Food Products that Require a Label
Labelling Requirements

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General

Most prepackaged foods sold in Canada require a label (definition) [B.01.003, FDR; 10, CPLA]. Additionally, certain non-prepackaged foods require a label when sold in Canada.

Only once a label is required do other labelling requirements apply, such as a list of ingredients or common name. For more information on food labelling requirements, visit the Industry Labelling Tool.

Foods manufactured for export are not subject to the requirements of the Food and Drugs Act (FDA) or Consumer Packaging and Labelling Act (CPLA), including labelling requirements [CPLR 3(1), FDA 37 (1)].

Exemptions

Exemption from the requirement to carry a label

The Food and Drug Regulations (FDR) and the Consumer Packaging and Labelling Regulations (CPLR) exempt the following prepackaged foods are exempt from the requirement to carry a label:

  • One bite confections that are sold individually;
    • When more than one individual one-bite confection are sold together in the same package, the product sold is not considered to be a one-bite confection. Additionally, lollipops are not considered to be one bite confections regardless of size, as the stick allows for the lollipop to be eaten in several bites [B.01.003(1)(a)(i), FDR; 4(3), CPLR].
  • Fresh fruits or fresh vegetables packaged in a wrapper or confining band of less than ½ inch in width;
    • Fresh fruits or vegetables that are packaged in a clear, colourless transparent wrapper (e.g. shrink wrap) on individual units of fresh produce when absolutely no printed, written or graphic information appears on the wrapper, other than a price sticker, bar codes, number codes, environmental statements and product treatment symbols qualify for this exemption. Examples of these products typically found in such wrappers include an English cucumber, a head of lettuce, a bunch of grapes, etc. Examples of fresh fruits or vegetables that are packaged in a confining band of less than ½ inch (13 mm) in width are fresh broccoli, asparagus or rhubarb, held together by twist ties, elastics or rubber bands [B.01.003(1)(a)(ii), FDR; 4(4), CPLR].

Note: the Consumer Packaging and Labelling Regulations also exempt the following foods from bearing a label:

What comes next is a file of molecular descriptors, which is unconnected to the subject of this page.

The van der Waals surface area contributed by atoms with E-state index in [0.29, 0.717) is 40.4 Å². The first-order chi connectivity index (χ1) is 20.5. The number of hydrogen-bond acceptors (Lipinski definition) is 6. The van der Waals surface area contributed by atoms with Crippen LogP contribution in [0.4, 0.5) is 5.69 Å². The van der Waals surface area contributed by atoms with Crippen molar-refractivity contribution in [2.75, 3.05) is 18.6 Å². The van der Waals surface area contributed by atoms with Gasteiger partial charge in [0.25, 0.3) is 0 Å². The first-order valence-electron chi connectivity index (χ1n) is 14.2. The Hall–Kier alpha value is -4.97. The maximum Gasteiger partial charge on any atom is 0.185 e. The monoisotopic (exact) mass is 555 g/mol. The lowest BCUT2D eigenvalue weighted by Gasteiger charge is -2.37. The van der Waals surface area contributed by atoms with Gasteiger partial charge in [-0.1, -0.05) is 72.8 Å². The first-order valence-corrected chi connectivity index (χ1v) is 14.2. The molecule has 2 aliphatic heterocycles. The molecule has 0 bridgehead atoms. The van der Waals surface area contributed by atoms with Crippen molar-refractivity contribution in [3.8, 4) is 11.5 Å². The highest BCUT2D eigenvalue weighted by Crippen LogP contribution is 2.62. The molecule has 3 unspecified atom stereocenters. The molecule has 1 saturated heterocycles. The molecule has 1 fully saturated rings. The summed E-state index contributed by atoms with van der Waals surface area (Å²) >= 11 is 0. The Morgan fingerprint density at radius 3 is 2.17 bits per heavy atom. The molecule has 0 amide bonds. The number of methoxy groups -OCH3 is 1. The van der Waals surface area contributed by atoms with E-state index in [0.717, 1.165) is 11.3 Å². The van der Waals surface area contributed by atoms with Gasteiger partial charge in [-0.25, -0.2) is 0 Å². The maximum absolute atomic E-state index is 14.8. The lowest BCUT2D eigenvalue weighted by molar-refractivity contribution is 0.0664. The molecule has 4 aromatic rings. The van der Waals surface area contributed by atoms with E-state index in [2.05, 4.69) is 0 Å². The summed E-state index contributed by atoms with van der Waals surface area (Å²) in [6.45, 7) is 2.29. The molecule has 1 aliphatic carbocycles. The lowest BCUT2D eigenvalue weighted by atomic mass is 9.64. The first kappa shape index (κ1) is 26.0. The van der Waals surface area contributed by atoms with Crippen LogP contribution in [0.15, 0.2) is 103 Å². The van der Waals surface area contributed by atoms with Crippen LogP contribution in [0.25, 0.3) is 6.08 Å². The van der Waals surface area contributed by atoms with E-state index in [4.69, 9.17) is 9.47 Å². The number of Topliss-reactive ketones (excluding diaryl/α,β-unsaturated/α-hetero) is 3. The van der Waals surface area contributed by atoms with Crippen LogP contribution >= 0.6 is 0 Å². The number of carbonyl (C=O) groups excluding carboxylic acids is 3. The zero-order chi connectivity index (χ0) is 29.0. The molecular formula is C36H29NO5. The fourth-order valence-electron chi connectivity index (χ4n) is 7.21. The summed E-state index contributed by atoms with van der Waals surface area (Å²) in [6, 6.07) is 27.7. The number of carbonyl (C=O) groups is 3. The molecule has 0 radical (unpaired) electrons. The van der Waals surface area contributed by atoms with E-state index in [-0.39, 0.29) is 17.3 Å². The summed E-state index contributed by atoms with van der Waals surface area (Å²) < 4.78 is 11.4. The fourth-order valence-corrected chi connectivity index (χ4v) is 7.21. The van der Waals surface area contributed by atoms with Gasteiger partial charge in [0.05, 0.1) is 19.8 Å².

1. Raspberries or strawberries packaged in the field in containers with a capacity of 1.14 litres or less [4(5), CPLR];
  2. Soft drink containers that are i) re-used by a dealer as soft drink containers, ii) permanently labelled with any information required to be shown by the FDA, and iii) manufactured prior to March 1, 1975 [4(2), CPLR].

The foods listed in (a) and (b) however; do not have an exemption from labelling requirements under the FDR.

Exemption from all provisions of the Consumer Packaging and Labelling Act

The following products are exempt from all requirements of the CPLA:

  • Prepackaged products that are produced or manufactured for commercial or industrial enterprises or institutions for use by such enterprises or institutions without being sold by them as prepackaged products to other consumers.
  • Prepackaged products that are produced or manufactured only for export or for sale to a duty-free store.

This means that these foods are exempt from all requirements in the CPLA, such as container sizes and claims, as well as the labelling requirements.

Only foods that are manufactured for export are also exempt from the labelling requirements of the FDA. Foods for commercial or industrial enterprises and foods for sale to a duty-free store are subject to the labelling requirements of the FDR.

Exemption for Prepackaged Products Consisting of Less than Seven Identical Products

When a prepackaged product consists of less than seven identical products that are packaged separately, none of the information required by the CPLA and CPLR has to be shown on the outside of the prepackaged product being sold as one unit provided the products inside are labelled to show all the required information in a manner which is clearly visible at the time of sale [28(2), CPLR]. 

Although no similar regulation exists in the FDR, information required by the FDR that is clearly visible through the outer package without undue manipulation is considered to meet the FDR requirement for labelling information to be readily discernible [A.01.016, FDR].  For example, no objection is taken to the sale of six identical completely labelled candy bars in a clear unlabelled plastic bag, providing all mandatory information such as the list of ingredients, Nutrition Facts table, etc. is readily available and legible.

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